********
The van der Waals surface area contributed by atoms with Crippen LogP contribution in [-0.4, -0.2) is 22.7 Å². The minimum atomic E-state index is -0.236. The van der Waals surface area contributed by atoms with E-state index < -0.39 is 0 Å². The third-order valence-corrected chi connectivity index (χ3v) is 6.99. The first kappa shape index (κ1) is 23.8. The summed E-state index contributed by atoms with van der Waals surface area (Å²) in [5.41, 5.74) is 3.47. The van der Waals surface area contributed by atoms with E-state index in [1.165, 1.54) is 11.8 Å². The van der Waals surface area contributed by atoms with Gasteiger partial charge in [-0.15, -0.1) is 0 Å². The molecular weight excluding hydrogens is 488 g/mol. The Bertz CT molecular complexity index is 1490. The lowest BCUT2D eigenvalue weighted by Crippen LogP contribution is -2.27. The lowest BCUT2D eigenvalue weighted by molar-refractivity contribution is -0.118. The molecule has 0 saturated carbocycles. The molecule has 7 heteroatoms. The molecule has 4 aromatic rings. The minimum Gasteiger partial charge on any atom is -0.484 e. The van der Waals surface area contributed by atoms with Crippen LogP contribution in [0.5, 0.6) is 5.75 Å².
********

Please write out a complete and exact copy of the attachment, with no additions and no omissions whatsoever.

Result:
The van der Waals surface area contributed by atoms with Crippen LogP contribution in [-0.4, -0.2) is 22.7 Å². The minimum atomic E-state index is -0.236. The van der Waals surface area contributed by atoms with E-state index < -0.39 is 0 Å². The third-order valence-corrected chi connectivity index (χ3v) is 6.99. The first kappa shape index (κ1) is 23.8. The summed E-state index contributed by atoms with van der Waals surface area (Å²) in [5.41, 5.74) is 3.47. The van der Waals surface area contributed by atoms with E-state index in [1.165, 1.54) is 11.8 Å². The van der Waals surface area contributed by atoms with Gasteiger partial charge in [-0.15, -0.1) is 0 Å². The molecular weight excluding hydrogens is 488 g/mol. The Bertz CT molecular complexity index is 1490. The lowest BCUT2D eigenvalue weighted by Crippen LogP contribution is -2.27. The lowest BCUT2D eigenvalue weighted by molar-refractivity contribution is -0.118. The molecule has 0 saturated carbocycles. The molecule has 7 heteroatoms. The molecule has 4 aromatic rings. The minimum Gasteiger partial charge on any atom is -0.484 e. The van der Waals surface area contributed by atoms with Crippen LogP contribution in [0.5, 0.6) is 5.75 Å².